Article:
The 3D Lidar mapping technology is integrated and built-in to the Scout 137 Drone. Thanks to its combination of 3D Lidar sensor, vertical laser sensors and a powerful onboard computer, the Scout 137 drone knows where it is at all times. Adding precise situational awareness increases safety and gives greater confidence in the results of an asset inspection procedure.
This remains true regardless of lighting conditions. No ambient light is needed for navigation so inspections can be conducted with confidence, even in complete darkness. Of course, light is required to generate useful visual inspection data. But it is only required locally. You only have to light up the parts of the surface that are in front of your inspection camera.
Benefits of Lidar for the drone operator
If the drone operator doesn’t know what is next to or behind the drone, the inspection process can be impacted by confusion and lack of overview. This poses a direct safety threat, threatens the integrity of data quality and coverage, and risks damage to the asset and the drone itself.
While GPS navigation isn’t feasible indoors, a Lidar-enabled system is an ideal option. Lidar provides situational awareness to the operator and data to the autopilot to keep the drone stable and avoid obstacles.
“Using proven 3D Lidar technology together with our advanced software, we have created a synthetic GPS system. Just as with a GPS drone, the operator can fly in ‘position mode’ supported by 3D Lidar data. This keeps the drone in place and ensures anti-collision, while the operator focuses on the images”, explains ScoutDI CEO Nicolai Husteli.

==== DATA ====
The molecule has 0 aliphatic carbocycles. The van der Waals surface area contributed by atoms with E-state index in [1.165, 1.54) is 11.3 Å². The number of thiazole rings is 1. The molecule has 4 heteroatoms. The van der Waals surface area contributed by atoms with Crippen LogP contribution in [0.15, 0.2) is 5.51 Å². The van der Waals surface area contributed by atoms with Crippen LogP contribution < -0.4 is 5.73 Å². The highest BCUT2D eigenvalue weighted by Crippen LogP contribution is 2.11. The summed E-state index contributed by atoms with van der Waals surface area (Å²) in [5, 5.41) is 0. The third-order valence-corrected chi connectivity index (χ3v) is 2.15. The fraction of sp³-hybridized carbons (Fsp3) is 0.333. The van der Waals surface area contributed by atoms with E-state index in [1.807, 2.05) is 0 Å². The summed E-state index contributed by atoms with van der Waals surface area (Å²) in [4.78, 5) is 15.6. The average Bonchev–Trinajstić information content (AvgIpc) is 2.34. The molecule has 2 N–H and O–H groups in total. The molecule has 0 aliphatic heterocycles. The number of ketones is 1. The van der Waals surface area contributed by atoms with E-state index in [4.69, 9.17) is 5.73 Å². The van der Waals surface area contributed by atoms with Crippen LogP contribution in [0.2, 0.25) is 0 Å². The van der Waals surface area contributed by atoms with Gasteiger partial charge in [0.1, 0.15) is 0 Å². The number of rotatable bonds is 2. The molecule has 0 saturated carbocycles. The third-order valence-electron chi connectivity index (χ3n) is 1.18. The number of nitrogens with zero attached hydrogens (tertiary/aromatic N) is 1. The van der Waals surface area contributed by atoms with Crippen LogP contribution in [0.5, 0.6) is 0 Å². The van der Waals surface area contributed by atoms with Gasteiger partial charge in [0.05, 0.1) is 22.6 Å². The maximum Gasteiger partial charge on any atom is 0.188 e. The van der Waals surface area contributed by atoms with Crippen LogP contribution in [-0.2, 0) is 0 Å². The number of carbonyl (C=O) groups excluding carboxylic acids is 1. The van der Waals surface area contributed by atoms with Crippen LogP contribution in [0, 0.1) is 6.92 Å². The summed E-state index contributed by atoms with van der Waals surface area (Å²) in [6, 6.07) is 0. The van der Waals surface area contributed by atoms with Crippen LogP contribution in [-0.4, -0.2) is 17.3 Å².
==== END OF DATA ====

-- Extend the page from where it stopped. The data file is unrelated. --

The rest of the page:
The Scout 137 is tethered with a lightweight cable to a ground station and all the data is available in real-time via the robust, high-speed data link to the operator using the Scout tablet. The operator sees the live camera feed on-screen with the 3D map generated by the Lidar, giving a comprehensive overview of the inspection target in real-time.
The 3D map can be zoomed, panned or rotated to whatever angle will provide the best insights for drone operations. You can also of course explore and interpret the data after the inspection has finished.
Connecting the ground station to the internet allows remote participants to join a live-streamed inspection and see the same visual and 3D Lidar data in real-time via the Scout Portal, that the operator sees on his tablet.
Have confidence in data coverage
The on-the-fly mapping makes it easy to location-tag findings at critical points such as stiffener welds and bracket toes. and even easier to find them again in future inspections. But Lidar also helps to overcome the problem of you don’t know what you don’t know.
How does a drone operator know with confidence that 100% of the infrastructure has been inspected? This is a tough challenge in big, confined spaces where everything looks the same with repeating, self-like structures. Another benefit of the Scout 137 is that the flight path of the drone is recorded together with the 3D map generated from the 3D Lidar scans during the inspection. So, the drone operator knows with confidence when the inspection is complete and can demonstrate this to any stakeholders.
Lidar improves asset inspections now and in the future
Not only does this give the operator confidence in the completion of a full inspection, it also increases the speed of the activity, reducing asset downtime and thus overall cost. The live-streaming capabilities support remote inspection, which offers yet more cost and efficiency benefits.
The results generated by the 3D Lidar technology also help maintenance engineers to better plan future inspections since both visual and 3D data will be available for the inspection planning process.
Find out more about the capabilities of 3D Lidar and the Scout 137 asset inspection drone by watching this free on-demand webinar.